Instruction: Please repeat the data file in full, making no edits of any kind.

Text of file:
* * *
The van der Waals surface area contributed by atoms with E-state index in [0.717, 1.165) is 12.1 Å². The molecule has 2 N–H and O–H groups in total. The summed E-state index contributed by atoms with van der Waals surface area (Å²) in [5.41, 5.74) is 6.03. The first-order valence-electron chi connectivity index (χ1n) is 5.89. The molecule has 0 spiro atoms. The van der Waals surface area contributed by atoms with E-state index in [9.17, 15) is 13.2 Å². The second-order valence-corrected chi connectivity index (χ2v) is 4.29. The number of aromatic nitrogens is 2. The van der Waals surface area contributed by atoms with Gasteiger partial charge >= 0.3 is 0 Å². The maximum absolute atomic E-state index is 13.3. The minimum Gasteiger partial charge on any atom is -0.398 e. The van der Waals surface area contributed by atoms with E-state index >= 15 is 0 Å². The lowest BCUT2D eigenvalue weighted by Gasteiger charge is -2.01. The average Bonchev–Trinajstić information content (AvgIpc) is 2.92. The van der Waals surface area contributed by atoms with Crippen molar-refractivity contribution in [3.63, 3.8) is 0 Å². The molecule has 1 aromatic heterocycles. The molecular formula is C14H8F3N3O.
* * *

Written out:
The van der Waals surface area contributed by atoms with E-state index in [0.717, 1.165) is 12.1 Å². The molecule has 2 N–H and O–H groups in total. The summed E-state index contributed by atoms with van der Waals surface area (Å²) in [5.41, 5.74) is 6.03. The first-order valence-electron chi connectivity index (χ1n) is 5.89. The molecule has 0 spiro atoms. The van der Waals surface area contributed by atoms with E-state index in [9.17, 15) is 13.2 Å². The second-order valence-corrected chi connectivity index (χ2v) is 4.29. The number of aromatic nitrogens is 2. The van der Waals surface area contributed by atoms with Gasteiger partial charge >= 0.3 is 0 Å². The maximum absolute atomic E-state index is 13.3. The minimum Gasteiger partial charge on any atom is -0.398 e. The van der Waals surface area contributed by atoms with E-state index >= 15 is 0 Å². The lowest BCUT2D eigenvalue weighted by Gasteiger charge is -2.01. The average Bonchev–Trinajstić information content (AvgIpc) is 2.92. The van der Waals surface area contributed by atoms with Crippen molar-refractivity contribution in [3.63, 3.8) is 0 Å². The molecule has 1 aromatic heterocycles. The molecular formula is C14H8F3N3O.